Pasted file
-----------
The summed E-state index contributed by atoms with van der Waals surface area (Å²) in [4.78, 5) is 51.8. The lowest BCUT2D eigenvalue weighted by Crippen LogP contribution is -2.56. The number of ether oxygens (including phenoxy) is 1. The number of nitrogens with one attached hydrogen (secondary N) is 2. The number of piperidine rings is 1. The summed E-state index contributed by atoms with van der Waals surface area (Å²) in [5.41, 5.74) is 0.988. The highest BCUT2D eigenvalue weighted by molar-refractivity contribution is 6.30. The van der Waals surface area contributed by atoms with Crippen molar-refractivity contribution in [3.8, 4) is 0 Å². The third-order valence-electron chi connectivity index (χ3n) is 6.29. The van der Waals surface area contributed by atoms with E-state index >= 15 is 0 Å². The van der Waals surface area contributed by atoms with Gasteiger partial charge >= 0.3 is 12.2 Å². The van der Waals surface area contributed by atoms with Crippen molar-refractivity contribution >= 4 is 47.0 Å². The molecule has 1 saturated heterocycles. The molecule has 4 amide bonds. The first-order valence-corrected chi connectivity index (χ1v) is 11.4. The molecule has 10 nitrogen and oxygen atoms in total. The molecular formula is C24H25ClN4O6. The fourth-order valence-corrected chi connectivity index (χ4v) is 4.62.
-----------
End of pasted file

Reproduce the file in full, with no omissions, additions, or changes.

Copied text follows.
The summed E-state index contributed by atoms with van der Waals surface area (Å²) in [4.78, 5) is 51.8. The lowest BCUT2D eigenvalue weighted by Crippen LogP contribution is -2.56. The number of ether oxygens (including phenoxy) is 1. The number of nitrogens with one attached hydrogen (secondary N) is 2. The number of piperidine rings is 1. The summed E-state index contributed by atoms with van der Waals surface area (Å²) in [5.41, 5.74) is 0.988. The highest BCUT2D eigenvalue weighted by molar-refractivity contribution is 6.30. The van der Waals surface area contributed by atoms with Crippen molar-refractivity contribution in [3.8, 4) is 0 Å². The third-order valence-electron chi connectivity index (χ3n) is 6.29. The van der Waals surface area contributed by atoms with E-state index >= 15 is 0 Å². The van der Waals surface area contributed by atoms with Gasteiger partial charge >= 0.3 is 12.2 Å². The van der Waals surface area contributed by atoms with Crippen molar-refractivity contribution >= 4 is 47.0 Å². The molecule has 1 saturated heterocycles. The molecule has 4 amide bonds. The first-order valence-corrected chi connectivity index (χ1v) is 11.4. The molecule has 10 nitrogen and oxygen atoms in total. The molecular formula is C24H25ClN4O6. The fourth-order valence-corrected chi connectivity index (χ4v) is 4.62.